Half Life 2: The Orange Box Part 1
June 18, 2008 § 4 Comments
Disclaimer: Prepare to bear witness to some spoilers, like…big ones. You have been warned.
Half Life 2: The Orange Box is perhaps the best example of forward thinking displayed by a company in a very long time. It was released last year by Valve, who everyone should immediately recognise and the insanely talented developers of the Half Life series. We’re talking here about the people who introduced Gordan Freeman and perhaps reinvented the first-person shooter in the age of extremely fast paced multiplayer focussed shooters of the late nineties. Both the original Half Life released in 1998 and its sequel in 2004 were critically acclaimed best-sellers, winning the hearts of gamers world over.
It should come as not surprise then that when Valve first announced Episode 2, the continuation of the series, most expected the game to be released as a stand alone product, but Valve went against this speculation with the news that Episode 2 would not only ship with the original Half Life 2 and Episode 1, but also with two other games; the long awaited Team Fortress 2 and Portal. This move goes against every rule followed by major videogame companies today. They were not only going to include 3 entirely new games together, but they would also pack in the other games in the series. By doing this Valve effectively threw a net over the entire videogaming community; veterans to the Half Life series would get the next chapter in Gordan Freeman’s adventures as well as two seperate game, and newbies would get a handy catch up guide. It was hard for anyone to resist and the sales reflected this with an average score of 96% on Metacritic.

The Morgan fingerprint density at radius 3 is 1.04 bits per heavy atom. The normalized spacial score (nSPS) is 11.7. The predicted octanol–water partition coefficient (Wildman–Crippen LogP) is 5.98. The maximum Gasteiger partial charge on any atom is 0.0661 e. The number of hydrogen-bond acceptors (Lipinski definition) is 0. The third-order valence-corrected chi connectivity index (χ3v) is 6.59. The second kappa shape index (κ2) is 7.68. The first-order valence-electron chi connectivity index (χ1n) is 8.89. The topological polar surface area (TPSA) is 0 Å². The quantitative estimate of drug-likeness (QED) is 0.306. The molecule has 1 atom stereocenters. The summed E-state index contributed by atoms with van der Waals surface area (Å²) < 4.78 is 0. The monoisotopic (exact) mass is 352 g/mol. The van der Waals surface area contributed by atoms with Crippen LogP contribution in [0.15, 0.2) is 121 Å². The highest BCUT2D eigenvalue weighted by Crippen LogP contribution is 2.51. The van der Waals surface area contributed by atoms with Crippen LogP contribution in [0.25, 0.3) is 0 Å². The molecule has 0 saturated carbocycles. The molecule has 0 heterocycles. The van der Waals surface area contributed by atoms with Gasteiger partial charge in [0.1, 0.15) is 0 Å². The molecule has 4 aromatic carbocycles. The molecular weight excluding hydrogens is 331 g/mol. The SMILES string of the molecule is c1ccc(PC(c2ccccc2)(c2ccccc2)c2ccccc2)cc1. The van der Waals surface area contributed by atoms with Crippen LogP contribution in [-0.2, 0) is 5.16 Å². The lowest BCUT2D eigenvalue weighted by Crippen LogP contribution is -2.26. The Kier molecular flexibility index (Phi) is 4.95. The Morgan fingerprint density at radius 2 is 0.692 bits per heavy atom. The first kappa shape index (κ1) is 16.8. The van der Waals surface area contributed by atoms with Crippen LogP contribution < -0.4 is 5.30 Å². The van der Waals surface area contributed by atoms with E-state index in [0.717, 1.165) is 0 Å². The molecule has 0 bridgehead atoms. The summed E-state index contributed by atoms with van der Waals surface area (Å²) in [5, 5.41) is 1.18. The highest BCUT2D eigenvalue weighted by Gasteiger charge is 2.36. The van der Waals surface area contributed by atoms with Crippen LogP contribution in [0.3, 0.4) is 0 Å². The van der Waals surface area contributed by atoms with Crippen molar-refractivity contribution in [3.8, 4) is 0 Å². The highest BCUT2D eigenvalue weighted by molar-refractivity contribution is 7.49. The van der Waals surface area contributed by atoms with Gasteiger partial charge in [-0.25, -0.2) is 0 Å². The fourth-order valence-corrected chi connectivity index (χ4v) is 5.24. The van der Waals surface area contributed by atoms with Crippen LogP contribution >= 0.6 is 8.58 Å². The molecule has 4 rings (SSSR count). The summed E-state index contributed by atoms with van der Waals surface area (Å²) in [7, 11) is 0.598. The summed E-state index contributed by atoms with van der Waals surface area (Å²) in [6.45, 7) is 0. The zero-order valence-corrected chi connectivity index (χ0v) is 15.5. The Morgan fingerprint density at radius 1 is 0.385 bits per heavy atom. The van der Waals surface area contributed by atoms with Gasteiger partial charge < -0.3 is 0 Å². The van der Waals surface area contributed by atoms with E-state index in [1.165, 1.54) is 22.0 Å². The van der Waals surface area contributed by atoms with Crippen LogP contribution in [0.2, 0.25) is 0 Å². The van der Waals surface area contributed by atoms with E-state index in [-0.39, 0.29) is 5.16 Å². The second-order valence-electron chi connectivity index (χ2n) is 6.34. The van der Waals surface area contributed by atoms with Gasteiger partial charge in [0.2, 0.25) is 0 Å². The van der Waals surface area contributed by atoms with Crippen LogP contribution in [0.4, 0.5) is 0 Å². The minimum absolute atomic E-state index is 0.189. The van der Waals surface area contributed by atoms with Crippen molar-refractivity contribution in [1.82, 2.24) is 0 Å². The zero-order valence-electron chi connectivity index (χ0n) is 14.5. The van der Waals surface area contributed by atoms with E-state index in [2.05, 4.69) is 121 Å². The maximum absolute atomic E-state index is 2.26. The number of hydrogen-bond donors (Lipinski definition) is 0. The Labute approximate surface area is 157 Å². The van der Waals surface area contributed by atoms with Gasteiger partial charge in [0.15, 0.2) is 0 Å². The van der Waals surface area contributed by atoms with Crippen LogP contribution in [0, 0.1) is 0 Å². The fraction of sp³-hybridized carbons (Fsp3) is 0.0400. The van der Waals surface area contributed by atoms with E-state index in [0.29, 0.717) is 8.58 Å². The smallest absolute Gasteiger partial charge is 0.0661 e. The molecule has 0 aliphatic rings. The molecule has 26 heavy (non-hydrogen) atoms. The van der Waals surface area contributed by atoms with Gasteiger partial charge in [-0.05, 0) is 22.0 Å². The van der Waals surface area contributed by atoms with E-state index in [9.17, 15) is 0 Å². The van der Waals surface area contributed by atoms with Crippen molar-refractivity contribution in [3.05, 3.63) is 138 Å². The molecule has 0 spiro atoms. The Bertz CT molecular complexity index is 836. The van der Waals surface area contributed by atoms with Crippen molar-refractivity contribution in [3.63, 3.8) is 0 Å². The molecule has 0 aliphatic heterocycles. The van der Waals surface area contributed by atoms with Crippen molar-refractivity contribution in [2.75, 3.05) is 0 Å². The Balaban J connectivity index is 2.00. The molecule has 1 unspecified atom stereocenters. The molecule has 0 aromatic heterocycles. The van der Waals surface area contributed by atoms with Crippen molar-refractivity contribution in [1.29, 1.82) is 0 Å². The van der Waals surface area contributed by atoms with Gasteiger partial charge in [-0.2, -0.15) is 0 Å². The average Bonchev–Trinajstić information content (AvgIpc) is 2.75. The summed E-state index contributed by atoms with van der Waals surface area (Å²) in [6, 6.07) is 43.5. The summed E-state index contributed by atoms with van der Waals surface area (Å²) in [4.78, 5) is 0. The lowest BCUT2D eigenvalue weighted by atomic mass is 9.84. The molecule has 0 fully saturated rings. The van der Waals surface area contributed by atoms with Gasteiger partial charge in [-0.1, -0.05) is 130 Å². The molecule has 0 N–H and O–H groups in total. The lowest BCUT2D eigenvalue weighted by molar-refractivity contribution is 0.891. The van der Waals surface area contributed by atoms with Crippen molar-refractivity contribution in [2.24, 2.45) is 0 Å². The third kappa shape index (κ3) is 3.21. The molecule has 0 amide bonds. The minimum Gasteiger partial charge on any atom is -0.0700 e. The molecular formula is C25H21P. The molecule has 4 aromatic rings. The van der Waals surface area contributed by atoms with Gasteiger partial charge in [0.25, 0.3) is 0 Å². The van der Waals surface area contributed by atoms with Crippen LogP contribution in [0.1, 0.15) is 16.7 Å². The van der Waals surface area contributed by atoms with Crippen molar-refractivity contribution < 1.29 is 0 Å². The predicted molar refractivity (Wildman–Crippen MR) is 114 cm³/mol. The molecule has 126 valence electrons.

Today’s article is not focussed on Portal or Team Fortress 2, rather it is focussed on Episode 2, which although amazing in both scale and quality, was overshadowed by it’s two rival siblings. It is a game which is very hard to describe in an introductory sentence; the game is in many ways a continuation of the goal of escape presented in Episode 1 but also marks a turning point when the resistance finally makes a stand against the Combine forces and needless to say, wins.
The game starts, just as its predecessor did, at precisely the point the previous game ended. You’re in the wreckage of a recently destroyed train, blown off the tracks by the massive explosion resulting from the collapse of City 17’s reactor. Immediately the game shows you the peril you’re in when you suddenly see Combine forces swarming by on a nearby road, and it soon becomes clear to you that escape is essential. You need to reach the resistance headquarters and deliver a transmission packet of supreme importance to Dr. Kleiner in order to shut down the super portal opened by the Combine to their home world.